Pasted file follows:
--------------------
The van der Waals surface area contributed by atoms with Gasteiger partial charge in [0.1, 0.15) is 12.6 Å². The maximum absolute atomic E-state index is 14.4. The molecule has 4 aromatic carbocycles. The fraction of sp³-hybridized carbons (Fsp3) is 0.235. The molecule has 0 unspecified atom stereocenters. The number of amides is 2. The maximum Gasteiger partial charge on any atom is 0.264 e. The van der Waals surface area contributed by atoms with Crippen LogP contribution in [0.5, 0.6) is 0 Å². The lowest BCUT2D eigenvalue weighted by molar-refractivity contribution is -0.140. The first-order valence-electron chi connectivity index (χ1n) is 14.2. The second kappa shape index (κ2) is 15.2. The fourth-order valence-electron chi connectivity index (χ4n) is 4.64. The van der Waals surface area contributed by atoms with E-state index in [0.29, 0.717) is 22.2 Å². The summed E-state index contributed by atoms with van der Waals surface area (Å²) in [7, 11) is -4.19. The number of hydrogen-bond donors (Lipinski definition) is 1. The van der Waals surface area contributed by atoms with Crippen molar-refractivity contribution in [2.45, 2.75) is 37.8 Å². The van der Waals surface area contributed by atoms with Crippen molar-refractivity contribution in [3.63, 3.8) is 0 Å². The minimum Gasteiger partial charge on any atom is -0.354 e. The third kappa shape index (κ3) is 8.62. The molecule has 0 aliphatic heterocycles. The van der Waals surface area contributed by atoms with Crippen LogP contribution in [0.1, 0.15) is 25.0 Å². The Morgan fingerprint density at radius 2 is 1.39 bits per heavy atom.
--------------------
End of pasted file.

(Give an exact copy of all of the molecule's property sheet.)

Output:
The van der Waals surface area contributed by atoms with Gasteiger partial charge in [0.1, 0.15) is 12.6 Å². The maximum absolute atomic E-state index is 14.4. The molecule has 4 aromatic carbocycles. The fraction of sp³-hybridized carbons (Fsp3) is 0.235. The molecule has 0 unspecified atom stereocenters. The number of amides is 2. The maximum Gasteiger partial charge on any atom is 0.264 e. The van der Waals surface area contributed by atoms with Crippen LogP contribution in [0.5, 0.6) is 0 Å². The lowest BCUT2D eigenvalue weighted by molar-refractivity contribution is -0.140. The first-order valence-electron chi connectivity index (χ1n) is 14.2. The second kappa shape index (κ2) is 15.2. The fourth-order valence-electron chi connectivity index (χ4n) is 4.64. The van der Waals surface area contributed by atoms with E-state index in [0.29, 0.717) is 22.2 Å². The summed E-state index contributed by atoms with van der Waals surface area (Å²) in [7, 11) is -4.19. The number of hydrogen-bond donors (Lipinski definition) is 1. The van der Waals surface area contributed by atoms with Crippen molar-refractivity contribution in [2.45, 2.75) is 37.8 Å². The van der Waals surface area contributed by atoms with Crippen molar-refractivity contribution in [3.63, 3.8) is 0 Å². The minimum Gasteiger partial charge on any atom is -0.354 e. The third kappa shape index (κ3) is 8.62. The molecule has 0 aliphatic heterocycles. The van der Waals surface area contributed by atoms with Crippen LogP contribution in [0.1, 0.15) is 25.0 Å². The Morgan fingerprint density at radius 2 is 1.39 bits per heavy atom.